Many students graduate with an understanding of which drugs are used in pain management, their side effects and the risks associated with long term use. While this basic information is valuable to any pharmacy student, many lose or never acquire a grasp of the more patient specific information such as what dose/duration of an opiate is appropriate for a patient given their unique condition and degree of opioid tolerance. Many are unfamiliar with the efficacy and appropriateness of SNRI’s in treating neuropathic pain. These more refined concepts equip students with the tools to recognize impractical dose titrations, make responsible adjustments to institutional formularies and answer practitioner questions about alternative therapeutic options.
Of the seven pharmacy schools active in New York State, two offer pain management elective courses to their students. Wegman’s School of Pharmacy at Saint John Fisher College offers a 2 credit graduate level course titled Pain and Palliative Care. The course catalog proposes a learning experience focused on clinical care and synergistic relations with other practitioners:
“Pain and palliative care are emerging areas of pharmacy practice. This course will provide students a detailed understanding of pain and symptom management treatments for patients with advanced illness. Students will also learn methods to communicate and provide pharmaceutical care to pain and palliative care patients, caregivers, and interdisciplinary team members.”
In the past year, Dr. Jeffrey Fudin introduced a 3 credit graduate elective at Albany College of Pharmacy and Health Sciences; appropriately titled Pain Management Pharmacotherapy. His course focuses on implementing class lectures and published literature to evaluate complex patient cases. Classes also feature guest speakers which include a variety of specialists active within the pain management arena.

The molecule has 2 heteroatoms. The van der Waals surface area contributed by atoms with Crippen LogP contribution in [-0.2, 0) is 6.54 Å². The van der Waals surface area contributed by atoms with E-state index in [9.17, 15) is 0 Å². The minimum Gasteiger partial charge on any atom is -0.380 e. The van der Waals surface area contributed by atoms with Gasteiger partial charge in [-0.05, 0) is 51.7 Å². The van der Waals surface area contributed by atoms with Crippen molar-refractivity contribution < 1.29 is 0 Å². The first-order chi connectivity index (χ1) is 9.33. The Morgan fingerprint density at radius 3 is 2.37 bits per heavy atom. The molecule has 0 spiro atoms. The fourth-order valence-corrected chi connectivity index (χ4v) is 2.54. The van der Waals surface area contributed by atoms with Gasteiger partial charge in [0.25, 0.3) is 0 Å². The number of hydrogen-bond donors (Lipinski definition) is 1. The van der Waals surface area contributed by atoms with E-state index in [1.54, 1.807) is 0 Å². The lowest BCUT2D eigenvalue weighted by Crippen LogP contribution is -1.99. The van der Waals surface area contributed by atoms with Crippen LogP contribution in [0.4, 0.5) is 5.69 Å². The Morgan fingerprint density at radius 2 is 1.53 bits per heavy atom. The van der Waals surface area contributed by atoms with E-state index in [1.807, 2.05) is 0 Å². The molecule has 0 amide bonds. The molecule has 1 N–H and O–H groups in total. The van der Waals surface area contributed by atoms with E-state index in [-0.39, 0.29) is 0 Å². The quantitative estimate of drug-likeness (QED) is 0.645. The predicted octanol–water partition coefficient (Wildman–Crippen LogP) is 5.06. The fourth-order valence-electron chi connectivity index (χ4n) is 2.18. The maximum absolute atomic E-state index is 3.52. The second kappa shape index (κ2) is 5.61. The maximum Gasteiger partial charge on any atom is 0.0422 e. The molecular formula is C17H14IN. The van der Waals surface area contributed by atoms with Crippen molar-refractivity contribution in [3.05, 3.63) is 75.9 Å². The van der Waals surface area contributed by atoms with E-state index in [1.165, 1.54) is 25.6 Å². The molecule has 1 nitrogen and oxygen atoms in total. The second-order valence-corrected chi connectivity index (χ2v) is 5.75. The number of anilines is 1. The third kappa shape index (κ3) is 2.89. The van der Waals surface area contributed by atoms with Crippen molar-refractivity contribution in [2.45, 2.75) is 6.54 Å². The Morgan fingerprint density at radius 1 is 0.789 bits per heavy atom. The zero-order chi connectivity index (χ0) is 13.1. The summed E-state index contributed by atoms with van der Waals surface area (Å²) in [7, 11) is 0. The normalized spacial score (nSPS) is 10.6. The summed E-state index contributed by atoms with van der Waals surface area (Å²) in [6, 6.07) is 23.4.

Instilling within students a strong focus on the transitioning of patient care is an essential puzzle piece needed to stem the rise of opioid related deaths while ensuring adequate pain management. Many patients receive insufficient palliative care due to overly-prudent practitioners and fearful patients who shy from opioid use because of the stigma associated with opioid use. In the past several years, the news has been littered with stories of drug addicts holding up and sometimes murdering pharmacists at gunpoint in order to get their hands on the drugs they needed to ease/avoid withdrawal symptoms. In publicizing efforts to counter these crimes, a new wave of legislation and drug monitoring programs has emerged into the public eye. The Internet System for Tracking Over-Prescribing (I-STOP) Act will deploy an online controlled substance reporting system within New York State that requires prescribers and pharmacists to report certain data at the time a controlled substance is issued and when dispensed. This is a great step forward toward tracking and potentially mitigating the ongoing drug diversion.
Recently, a friend of mine told me that he was afraid of being prescribed hydrocodone to deal with the pain he would soon anticipate following a scheduled removal of his wisdom teeth. He did not want to risk becoming an addict. This degree of fear is preposterous. Stepping up efforts to control the flow of opioids could yield success in thwarting criminals and “Dr. Shoppers” but awareness of these efforts needs to be managed differently. New policies could instead be presented to healthcare practitioners in the classroom setting (i.e. a pain management course), as a continuing education activity, pain certifications, and should be encouraged by healthcare employers from every discipline. Attention to this problem may help to ensure more adequate pain management for those in need and could help to minimize potential harm incurred by unsuspecting patients who might otherwise turn to heavy NSAID and/or acetaminophen use because their fear of opioid addiction irrationally outweighs their fear (or knowledge of) GI ulceration, hepatotoxicity and/or renal failure.
Generating fanfare over these new efforts may provide shallow reassurance to a portion of the population, but it ultimately discourages patients from seeking/accepting the care that they need. By educating healthcare practitioners with more course options focused on pain/palliative care, and by keeping informed within the medical scene, perhaps we can work as a team to solve the growing drug abuse epidemic without compromising patient care.
Pharm.D. Candidate, 2013
Albany College of Pharmacy Health Sciences